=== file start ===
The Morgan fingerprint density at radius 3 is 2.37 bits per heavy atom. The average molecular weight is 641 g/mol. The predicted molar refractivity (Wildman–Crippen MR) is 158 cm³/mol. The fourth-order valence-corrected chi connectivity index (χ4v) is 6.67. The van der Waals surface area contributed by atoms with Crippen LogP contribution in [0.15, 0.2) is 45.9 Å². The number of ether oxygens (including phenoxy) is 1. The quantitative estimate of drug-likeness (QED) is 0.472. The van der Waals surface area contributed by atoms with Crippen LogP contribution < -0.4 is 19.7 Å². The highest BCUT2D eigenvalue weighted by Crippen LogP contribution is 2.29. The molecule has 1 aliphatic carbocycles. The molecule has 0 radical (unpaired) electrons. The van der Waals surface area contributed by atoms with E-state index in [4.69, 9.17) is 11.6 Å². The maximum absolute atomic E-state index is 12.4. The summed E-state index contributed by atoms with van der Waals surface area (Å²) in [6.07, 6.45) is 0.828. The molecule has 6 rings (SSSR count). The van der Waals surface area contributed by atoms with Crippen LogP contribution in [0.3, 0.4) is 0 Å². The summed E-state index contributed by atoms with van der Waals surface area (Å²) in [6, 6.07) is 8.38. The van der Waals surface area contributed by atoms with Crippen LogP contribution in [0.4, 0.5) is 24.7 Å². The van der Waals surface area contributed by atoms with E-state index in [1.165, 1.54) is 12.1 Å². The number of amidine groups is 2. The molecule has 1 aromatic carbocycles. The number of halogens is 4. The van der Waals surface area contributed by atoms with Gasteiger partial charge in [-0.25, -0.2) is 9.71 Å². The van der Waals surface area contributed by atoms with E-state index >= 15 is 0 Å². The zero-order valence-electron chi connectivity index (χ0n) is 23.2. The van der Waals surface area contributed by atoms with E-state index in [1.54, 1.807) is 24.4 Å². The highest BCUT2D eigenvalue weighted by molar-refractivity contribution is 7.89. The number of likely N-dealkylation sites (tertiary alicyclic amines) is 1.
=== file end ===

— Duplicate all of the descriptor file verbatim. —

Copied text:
The Morgan fingerprint density at radius 3 is 2.37 bits per heavy atom. The average molecular weight is 641 g/mol. The predicted molar refractivity (Wildman–Crippen MR) is 158 cm³/mol. The fourth-order valence-corrected chi connectivity index (χ4v) is 6.67. The van der Waals surface area contributed by atoms with Crippen LogP contribution in [0.15, 0.2) is 45.9 Å². The number of ether oxygens (including phenoxy) is 1. The quantitative estimate of drug-likeness (QED) is 0.472. The van der Waals surface area contributed by atoms with Crippen LogP contribution < -0.4 is 19.7 Å². The highest BCUT2D eigenvalue weighted by Crippen LogP contribution is 2.29. The molecule has 1 aliphatic carbocycles. The molecule has 0 radical (unpaired) electrons. The van der Waals surface area contributed by atoms with E-state index in [4.69, 9.17) is 11.6 Å². The maximum absolute atomic E-state index is 12.4. The summed E-state index contributed by atoms with van der Waals surface area (Å²) in [6.07, 6.45) is 0.828. The molecule has 6 rings (SSSR count). The van der Waals surface area contributed by atoms with Crippen LogP contribution in [0.3, 0.4) is 0 Å². The summed E-state index contributed by atoms with van der Waals surface area (Å²) in [6, 6.07) is 8.38. The van der Waals surface area contributed by atoms with Crippen LogP contribution in [0.4, 0.5) is 24.7 Å². The van der Waals surface area contributed by atoms with E-state index in [1.165, 1.54) is 12.1 Å². The number of amidine groups is 2. The molecule has 1 aromatic carbocycles. The number of halogens is 4. The van der Waals surface area contributed by atoms with Gasteiger partial charge in [-0.25, -0.2) is 9.71 Å². The van der Waals surface area contributed by atoms with E-state index >= 15 is 0 Å². The zero-order valence-electron chi connectivity index (χ0n) is 23.2. The van der Waals surface area contributed by atoms with E-state index in [1.54, 1.807) is 24.4 Å². The highest BCUT2D eigenvalue weighted by molar-refractivity contribution is 7.89. The number of likely N-dealkylation sites (tertiary alicyclic amines) is 1.